We are delighted to partner with Lewis Moody as the Rugby Union Ambassador for The Drake Foundation, a role within which he plays a pivotal part in driving positive change in player welfare protocols in the game.
Lewis Moody is one of England rugby’s most decorated players, a World Cup winner in 2003, an icon at club level for Premiership Rugby’s Leicester Tigers, and former captain of his country. During his career, Lewis amassed over 250 senior appearances at club level, in addition to 71 caps for England.
In his role as Rugby Union Ambassador, Lewis is supporting The Drake Foundation in achieving its key objectives of understanding and improving the health and welfare of rugby players through scientific research and collaboration. Alongside that, he advocates for the wider implementation of safe sporting practices at all levels of the sport, for example campaigning to introduce mandatory limits on contact in training and exploring changes in-game to reduce the number of head impacts between players.
Lewis is no stranger to serious head impacts and injuries, having suffered a number of them in a career that spanned sixteen years. During his career, he witnessed the evolution of player welfare within the sport, as he discloses in his interview below:
“The attitude was very much “just get on with it”. If you didn’t play because of concussion, it meant someone else would come in and take your jersey. I always felt that we had good medical care – those in charge looked after us as well as they could, but often it was the players fault (to continue playing).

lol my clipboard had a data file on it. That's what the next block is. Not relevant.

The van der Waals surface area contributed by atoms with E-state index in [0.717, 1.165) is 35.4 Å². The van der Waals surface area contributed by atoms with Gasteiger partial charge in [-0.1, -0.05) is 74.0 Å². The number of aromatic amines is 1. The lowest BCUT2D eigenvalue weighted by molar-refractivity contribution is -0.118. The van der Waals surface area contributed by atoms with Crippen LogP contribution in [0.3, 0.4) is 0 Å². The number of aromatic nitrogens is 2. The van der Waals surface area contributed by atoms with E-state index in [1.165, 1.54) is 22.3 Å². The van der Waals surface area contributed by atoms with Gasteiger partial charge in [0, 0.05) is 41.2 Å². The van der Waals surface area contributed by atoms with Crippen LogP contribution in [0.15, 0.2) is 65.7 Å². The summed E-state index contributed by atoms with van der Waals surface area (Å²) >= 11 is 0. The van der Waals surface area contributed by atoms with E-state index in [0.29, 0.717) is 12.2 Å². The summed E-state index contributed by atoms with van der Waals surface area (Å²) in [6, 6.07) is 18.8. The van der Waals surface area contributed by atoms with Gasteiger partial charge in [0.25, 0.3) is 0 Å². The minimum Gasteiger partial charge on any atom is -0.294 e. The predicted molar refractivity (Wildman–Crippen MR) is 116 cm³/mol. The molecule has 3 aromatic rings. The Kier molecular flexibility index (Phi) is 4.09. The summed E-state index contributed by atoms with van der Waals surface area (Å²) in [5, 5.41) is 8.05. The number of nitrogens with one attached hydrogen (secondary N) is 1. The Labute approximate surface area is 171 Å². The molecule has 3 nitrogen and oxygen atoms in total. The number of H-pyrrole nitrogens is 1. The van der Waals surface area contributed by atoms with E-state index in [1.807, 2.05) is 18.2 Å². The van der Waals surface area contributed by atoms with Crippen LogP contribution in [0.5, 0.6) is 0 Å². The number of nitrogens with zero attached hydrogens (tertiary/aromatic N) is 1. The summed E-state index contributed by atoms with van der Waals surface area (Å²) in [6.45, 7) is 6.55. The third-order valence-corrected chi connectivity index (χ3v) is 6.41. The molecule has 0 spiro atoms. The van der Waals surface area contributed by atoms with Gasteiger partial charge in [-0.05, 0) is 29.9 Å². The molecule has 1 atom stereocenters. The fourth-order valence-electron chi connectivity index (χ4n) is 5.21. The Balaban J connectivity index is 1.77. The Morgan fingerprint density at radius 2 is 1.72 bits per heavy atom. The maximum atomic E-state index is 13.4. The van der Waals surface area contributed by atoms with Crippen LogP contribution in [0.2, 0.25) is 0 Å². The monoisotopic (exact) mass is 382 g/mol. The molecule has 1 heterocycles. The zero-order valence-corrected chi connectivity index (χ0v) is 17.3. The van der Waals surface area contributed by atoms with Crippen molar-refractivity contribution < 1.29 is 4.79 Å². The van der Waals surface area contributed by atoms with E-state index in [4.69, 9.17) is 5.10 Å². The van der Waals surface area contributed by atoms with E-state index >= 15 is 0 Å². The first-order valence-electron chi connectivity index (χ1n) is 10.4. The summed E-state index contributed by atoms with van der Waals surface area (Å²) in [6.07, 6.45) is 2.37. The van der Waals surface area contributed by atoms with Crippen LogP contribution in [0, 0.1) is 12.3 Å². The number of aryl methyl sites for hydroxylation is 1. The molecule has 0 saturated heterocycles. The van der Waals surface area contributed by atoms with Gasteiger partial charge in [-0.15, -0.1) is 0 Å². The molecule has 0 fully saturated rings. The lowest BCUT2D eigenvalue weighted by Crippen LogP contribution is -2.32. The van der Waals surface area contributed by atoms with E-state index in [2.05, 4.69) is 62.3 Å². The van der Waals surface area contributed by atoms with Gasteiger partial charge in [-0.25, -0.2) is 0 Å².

“I didn’t know then the side-effects or challenges that could come from continuing to do that. The best move, for me, was that power was taken away from the players and put in the hands of the medics.”
With a number of former professionals that Lewis played with having been diagnosed with dementia and other neurodegenerative diseases, including former England team-mate Steve Thompson, he has expressed concern about his own welfare – another motive for engaging with The Drake Foundation.
“Ultimately, it’s a physical contact sport, but there are many things that I feel we can do to make the game even safer for the players that love it and play it week in, week out.
“The Drake Foundation have a huge part to play in that and I know that James Drake is as passionate as ever about driving that change forward and making that change happen as quickly as possible.
Lewis’ ambassadorship with The Drake Foundation follows on from the findings of two of our landmark studies, which generated global awareness in 2021.
- The Drake Rugby Biomarker Study, which found that that 23% of current elite players had structural abnormalities to their brains’ white matter (connections) or blood vessels when they underwent advanced MRI scans.
- The BRAIN Study, which has found that elite players from the amateur era aged 75 and over who had suffered three or more concussions had a poorer cognitive function score than those with fewer or no concussions.
To announce Lewis’ ambassadorship with The Drake Foundation, we met with him in Spring 2022 at Bradford on Avon RFC, near Bath, to learn more about his motives for partnering with us, his views on current player welfare within rugby union, and the direction he wants to see the game take to further reduce the damaging impact of sustained head collisions in the sport. Watch below to find out more:
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